Earlier this week Picscout announced a major overhaul of its ImageExchange Firefox extension to improve the UI and make it easier to locate images available for licensing through the service.
The extension connects to PicScouts ImageIRC database of licensable images and scans images that the browser is loading to see which, if any, can be licensed for reuse through the services PicScout represents.
The goal of the new user interface is to make it easier for a designer or other person interested in buying rights to an image to locate photos for their desired use and, though the change is largely a cosmetic one, it actually addresses one of the major concerns I had with the extension when I first reviewed it back in December.
What’s New with ImageExchange
As mentioned above, the changes are primarily cosmetic and designed to make the extension much easier to use. The biggest change is that the new interface gets away from the use of “i” in the corner of licenseable images and, instead, creates a sidebar of images that can be purchased or otherwise be made available for reuse.
This makes it easier and quicker to distinguish images that can be licensed from those where no information is available and it makes quicker to glance through the images that are available without going through the entire content of the page.
The change is currently only for the Firefox version of the plugin though Picscout is planning on updating the Internet Explorer version as well and introduce similar extensions for other browsers (Google Chrome, Safari, etc.) down the road.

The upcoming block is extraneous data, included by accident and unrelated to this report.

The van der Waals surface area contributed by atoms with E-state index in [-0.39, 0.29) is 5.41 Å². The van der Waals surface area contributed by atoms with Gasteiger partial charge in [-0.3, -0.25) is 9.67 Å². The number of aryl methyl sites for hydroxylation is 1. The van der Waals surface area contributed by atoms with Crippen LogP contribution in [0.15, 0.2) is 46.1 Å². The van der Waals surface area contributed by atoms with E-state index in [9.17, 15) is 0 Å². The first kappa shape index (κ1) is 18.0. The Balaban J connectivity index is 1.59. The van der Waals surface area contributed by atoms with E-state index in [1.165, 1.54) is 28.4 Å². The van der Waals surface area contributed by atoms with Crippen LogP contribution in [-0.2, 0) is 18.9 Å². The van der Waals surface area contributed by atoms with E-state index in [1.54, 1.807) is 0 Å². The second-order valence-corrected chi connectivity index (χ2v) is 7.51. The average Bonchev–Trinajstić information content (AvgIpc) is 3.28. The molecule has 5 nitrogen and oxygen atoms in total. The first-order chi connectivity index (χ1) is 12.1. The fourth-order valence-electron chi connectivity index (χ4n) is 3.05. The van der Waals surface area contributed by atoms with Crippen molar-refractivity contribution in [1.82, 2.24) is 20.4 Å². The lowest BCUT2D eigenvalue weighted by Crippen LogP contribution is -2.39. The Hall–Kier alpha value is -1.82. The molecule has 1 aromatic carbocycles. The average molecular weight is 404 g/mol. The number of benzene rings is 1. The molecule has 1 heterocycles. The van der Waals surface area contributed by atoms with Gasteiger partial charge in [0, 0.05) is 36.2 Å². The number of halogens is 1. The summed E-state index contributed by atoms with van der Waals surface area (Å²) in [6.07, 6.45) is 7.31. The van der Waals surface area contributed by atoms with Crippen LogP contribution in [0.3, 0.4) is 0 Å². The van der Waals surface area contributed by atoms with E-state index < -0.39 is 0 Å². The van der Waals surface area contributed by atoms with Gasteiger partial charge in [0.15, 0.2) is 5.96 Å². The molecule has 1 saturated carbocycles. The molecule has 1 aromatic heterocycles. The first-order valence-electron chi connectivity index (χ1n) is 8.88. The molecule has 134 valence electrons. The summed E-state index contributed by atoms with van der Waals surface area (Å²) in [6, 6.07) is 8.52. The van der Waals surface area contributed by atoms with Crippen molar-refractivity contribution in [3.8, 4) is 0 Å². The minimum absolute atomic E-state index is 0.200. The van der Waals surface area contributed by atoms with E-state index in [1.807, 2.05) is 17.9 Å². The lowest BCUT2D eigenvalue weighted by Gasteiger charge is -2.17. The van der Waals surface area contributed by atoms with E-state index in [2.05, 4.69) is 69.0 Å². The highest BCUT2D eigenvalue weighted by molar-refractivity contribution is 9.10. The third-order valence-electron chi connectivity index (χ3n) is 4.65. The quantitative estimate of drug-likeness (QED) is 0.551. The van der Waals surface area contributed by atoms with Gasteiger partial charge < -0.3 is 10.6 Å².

An Interesting Trick
Shortly after the announcement, photographer David Sanger pointed out to me an interesting potential use for the extension, tracking down where a site gets its images from.
All one has to do is install the extension, visit Google Image Search and then search for “site:domain.com” to pull up the images on the domain and then have ImageExchange sort through them and see where they came from.
For example, if you perform the search using Plagiarism Today, you’ll quickly learn that this site uses a lot of CC-licensed images. For other sites, you may be able to use this to backtrack the images and see what stock photo sites they favor.
Certainly not a groundbreaking use in helping one track their own content, but a potentially enlightening tool nonetheless.
The change fixes the major usability issue of ImageExchange, not being able to clearly see which images were available and which weren’t. Though, in my experiments, it didn’t find significantly more images than before, I certainly found it easier to locate the ones that it did.
It remains to be seen how widely adopted this extension will be by graphic designers and others who are interested in licensing images, but by making it easier to use, they certainly increase the likelihood that a broader range of potential customers will jump on board.
Hopefully, that is exactly what will happen and, more than anything, this extension can be a tool to get creators thinking about the importance of licensing and the value of doing so.